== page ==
CLF is working to address the threats to Lake Champlain and waterways across New England, including:
Excessive nutrients, namely phosphorus and nitrogen, have impaired Lake Champlain. Washing off farm fields, roads, parking lots, and eroded stream banks, these nutrients enter the lake and overfeed algal populations, resulting in toxic blue-green algae blooms. Blooms have led to several beach closures because of the public health implications. Certain toxins produced by blue-green algae cause diarrhea, vomiting, and liver damage. New research has also linked toxic blue-green algae with neurological diseases including amyotrophic lateral sclerosis (ALS) and Parkinson’s.
E. coli and Other Pathogens
In Lake Champlain, E. coli, giardia, and cryptosporidium are causes for concern. These intestinal diseases can lead to diarrhea, abdominal cramps, and fatigue. They are present in the lake because of fecal contamination from animal waste, urban runoff, and malfunctioning septic systems.
Mercury and PCBs
Combustion of coal in neighboring states has released atmospheric mercury that eventually winds its way into Lake Champlain. In Vermont’s waterways, mercury is assimilated into tiny planktonic organisms at the base of the food chain. Through bioaccumulation, organisms feeding at the top of the aquatic food web contain significant levels of mercury. Mercury is a highly toxic metal that affects the central nervous system.
Persistent organic pollutants are fairly resilient to degradation in aquatic environments. Poly-chlorinated biphenyls, or PCBs, are one such contaminant that has been found in sections of Lake Champlain. In the past, PCBs were used in the production of electrical equipment and plastics. Like mercury, PCBs also bioaccumulate, increasing in concentration with each step up the food web. PCBs are known to be carcinogenic to animals, and are considered likely human carcinogens as well.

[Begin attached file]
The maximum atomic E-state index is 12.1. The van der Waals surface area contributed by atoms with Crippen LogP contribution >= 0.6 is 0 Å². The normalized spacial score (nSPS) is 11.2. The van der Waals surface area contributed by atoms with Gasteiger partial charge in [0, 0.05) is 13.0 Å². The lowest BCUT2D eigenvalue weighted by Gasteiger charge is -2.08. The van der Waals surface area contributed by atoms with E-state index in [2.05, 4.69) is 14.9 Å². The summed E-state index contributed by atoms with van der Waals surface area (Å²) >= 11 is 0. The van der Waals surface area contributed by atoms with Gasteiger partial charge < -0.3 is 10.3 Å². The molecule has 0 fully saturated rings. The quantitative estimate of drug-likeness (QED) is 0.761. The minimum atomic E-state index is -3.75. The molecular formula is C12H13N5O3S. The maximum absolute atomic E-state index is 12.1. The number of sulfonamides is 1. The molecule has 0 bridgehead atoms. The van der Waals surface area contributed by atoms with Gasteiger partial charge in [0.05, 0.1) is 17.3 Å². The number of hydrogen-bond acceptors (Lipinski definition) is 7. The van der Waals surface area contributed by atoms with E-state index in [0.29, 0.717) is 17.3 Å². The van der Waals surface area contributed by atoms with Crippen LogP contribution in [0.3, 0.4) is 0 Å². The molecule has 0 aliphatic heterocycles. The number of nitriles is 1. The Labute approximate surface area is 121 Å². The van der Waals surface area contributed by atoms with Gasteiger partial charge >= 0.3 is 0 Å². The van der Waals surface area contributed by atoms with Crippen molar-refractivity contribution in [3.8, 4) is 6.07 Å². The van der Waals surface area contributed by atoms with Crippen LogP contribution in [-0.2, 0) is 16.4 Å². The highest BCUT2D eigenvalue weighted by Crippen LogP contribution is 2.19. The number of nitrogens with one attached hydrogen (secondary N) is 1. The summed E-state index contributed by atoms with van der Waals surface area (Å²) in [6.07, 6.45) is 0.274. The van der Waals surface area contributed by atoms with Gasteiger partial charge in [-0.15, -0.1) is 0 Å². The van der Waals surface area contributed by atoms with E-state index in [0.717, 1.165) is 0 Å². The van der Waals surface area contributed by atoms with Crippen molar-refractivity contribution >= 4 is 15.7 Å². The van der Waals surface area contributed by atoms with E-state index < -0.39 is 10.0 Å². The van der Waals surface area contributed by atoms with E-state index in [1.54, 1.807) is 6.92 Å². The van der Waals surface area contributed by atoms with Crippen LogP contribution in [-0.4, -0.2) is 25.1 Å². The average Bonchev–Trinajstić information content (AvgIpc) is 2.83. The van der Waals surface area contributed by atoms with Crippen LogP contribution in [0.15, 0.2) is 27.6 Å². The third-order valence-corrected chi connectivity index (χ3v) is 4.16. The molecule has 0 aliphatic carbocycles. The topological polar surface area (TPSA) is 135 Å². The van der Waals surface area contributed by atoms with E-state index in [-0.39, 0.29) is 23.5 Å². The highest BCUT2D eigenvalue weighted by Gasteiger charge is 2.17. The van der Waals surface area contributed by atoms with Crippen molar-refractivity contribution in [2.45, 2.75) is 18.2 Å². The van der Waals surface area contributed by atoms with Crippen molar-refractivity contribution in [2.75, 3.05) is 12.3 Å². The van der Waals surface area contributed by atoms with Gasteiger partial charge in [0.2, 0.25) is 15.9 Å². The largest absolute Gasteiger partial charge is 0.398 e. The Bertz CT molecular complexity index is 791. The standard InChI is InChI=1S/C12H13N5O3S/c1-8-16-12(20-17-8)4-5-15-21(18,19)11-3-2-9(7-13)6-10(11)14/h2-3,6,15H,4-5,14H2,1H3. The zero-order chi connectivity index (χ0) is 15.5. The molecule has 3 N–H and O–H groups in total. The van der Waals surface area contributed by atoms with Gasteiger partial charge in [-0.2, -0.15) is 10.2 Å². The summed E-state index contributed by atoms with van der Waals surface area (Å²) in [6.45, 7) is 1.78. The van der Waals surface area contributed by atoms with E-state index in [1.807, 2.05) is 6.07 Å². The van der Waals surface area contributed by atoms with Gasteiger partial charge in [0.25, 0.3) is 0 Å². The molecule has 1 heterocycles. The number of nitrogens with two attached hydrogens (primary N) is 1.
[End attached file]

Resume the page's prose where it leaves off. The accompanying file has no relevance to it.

Every year, gallons of sewage are released into Vermont’s waterways from wastewater treatment facilities. The Vermont Department of Environmental Conservation has created a Waste Water Inventory that tracks these overflow events. Heavy rains can overwhelm combined sewer systems, which collect industrial wastewater, domestic sewage, and rainwater in the same pipe, causing the release of wastewater directly into nearby water bodies. This wastewater can contain untreated human and industrial waste, toxic materials, and debris, contributing to the already-high phosphorus loads in Lake Champlain.
Invasive species such as zebra mussels, spiny water flea, sea lamprey, and Eurasian watermilfoil negatively impact Lake Champlain. In the absence of ecological controls such as disease and predators, these non-native species can out-compete natives and deplete the lake’s native biodiversity.